“He’s going to make my job a lot easier. He’s going to make everybody’s job a lot easier on both ends of the floor, because you still have to respect his ability at the rim. He averaged 16 and 13 last year. Those are great numbers, you know? In our system, those can increase, easily,” said Beal, who led Washington in scoring by averaging 22.6 points and was an All-Star for the first time.

“Watching him, if you don’t hit him, it’s over. He’s going to dunk on you. And I love it. Because I think that’s going to get me hyped – just being able to have a big who’ll just flush it on you every time and somebody who will block some shots if you get beat on defense,” Beal said. “He’s a threat on both ends of the floor.”

Now it’s just a matter of getting Howard out on that floor with the rest of the Wizards.

“We’re just going to be careful. Not sure if he will practice tomorrow” when camp opens, Brooks said at the club’s media day.

Brooks listed Howard’s status as “day-to-day,” saying he wasn’t “overly concerned.”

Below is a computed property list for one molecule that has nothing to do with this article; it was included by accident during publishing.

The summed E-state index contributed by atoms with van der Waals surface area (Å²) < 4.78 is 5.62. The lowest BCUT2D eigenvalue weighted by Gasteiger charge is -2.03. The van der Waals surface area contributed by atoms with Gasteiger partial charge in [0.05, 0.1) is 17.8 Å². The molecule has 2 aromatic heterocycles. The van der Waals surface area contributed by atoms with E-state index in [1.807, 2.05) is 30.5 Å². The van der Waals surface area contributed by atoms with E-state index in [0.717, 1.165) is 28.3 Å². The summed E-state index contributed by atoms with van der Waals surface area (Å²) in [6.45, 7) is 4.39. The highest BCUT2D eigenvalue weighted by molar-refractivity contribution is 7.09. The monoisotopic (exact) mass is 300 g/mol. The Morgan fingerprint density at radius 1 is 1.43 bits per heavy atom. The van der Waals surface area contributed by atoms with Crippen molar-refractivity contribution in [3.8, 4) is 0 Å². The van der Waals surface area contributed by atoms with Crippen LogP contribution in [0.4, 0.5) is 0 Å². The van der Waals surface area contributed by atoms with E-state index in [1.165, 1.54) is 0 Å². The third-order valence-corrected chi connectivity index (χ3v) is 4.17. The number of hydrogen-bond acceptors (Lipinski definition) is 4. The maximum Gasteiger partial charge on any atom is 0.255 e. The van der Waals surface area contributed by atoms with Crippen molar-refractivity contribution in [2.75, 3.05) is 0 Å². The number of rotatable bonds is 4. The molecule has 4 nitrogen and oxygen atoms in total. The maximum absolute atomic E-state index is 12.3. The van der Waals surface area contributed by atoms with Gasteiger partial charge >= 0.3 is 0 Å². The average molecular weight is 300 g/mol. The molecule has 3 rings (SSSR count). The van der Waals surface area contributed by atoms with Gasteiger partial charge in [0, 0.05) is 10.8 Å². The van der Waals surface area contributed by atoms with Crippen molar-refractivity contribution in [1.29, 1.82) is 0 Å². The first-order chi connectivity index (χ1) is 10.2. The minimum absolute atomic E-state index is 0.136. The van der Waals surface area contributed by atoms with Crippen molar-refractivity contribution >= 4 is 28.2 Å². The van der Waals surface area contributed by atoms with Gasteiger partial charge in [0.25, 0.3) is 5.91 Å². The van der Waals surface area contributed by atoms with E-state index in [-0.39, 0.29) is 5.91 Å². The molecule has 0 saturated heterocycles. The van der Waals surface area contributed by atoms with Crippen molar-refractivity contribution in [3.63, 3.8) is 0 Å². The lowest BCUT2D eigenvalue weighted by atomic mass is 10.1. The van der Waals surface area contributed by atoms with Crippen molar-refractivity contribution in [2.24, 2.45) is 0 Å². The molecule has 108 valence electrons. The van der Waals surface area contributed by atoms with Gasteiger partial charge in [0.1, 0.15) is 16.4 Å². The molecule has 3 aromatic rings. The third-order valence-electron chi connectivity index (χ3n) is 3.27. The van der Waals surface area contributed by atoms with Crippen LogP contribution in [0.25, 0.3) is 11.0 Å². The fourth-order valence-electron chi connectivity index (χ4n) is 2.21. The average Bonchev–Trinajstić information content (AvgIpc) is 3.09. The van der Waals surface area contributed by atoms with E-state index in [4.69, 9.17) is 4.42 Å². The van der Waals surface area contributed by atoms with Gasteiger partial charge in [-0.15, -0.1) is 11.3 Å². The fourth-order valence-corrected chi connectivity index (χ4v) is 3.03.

“But we’re not going to rush him to get back,” the coach said.

 

Heat camp arrives, and Goran Dragic says he’s more than ready

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MIAMI (AP) — This time last year, Miami’s Goran Dragic was already tired and the season was just getting started.

It’s very different now.

When the Heat hold their first practice of the season Tuesday, Dragic expects to be as rested and ready as he’s been for any training camp in years. The point guard who went to his first All-Star Game last season wore down as the year went along, in part because of the grind he put himself through last summer while leading his native Slovenia to the European championship.

This summer, he played less – and is hoping that pays off this season.

“I feel amazing. I feel great,” Dragic said. “I think one of the smartest moves I made was retiring from the national team, because I feel energized and pumped for this season. I always kind of hit a wall toward the end of a season, but I feel like this season is going to be a totally different story.”

At 32, Dragic is Miami’s third-oldest player – among those in the Heat locker room, only Udonis Haslem (38) and the entering-his-final-season Dwyane Wade (36) have seen more birthdays. But Dragic is still a starter, still a very intregal part of everything Miami envisions for this season, and is coming off a year where he averaged 17.3 points.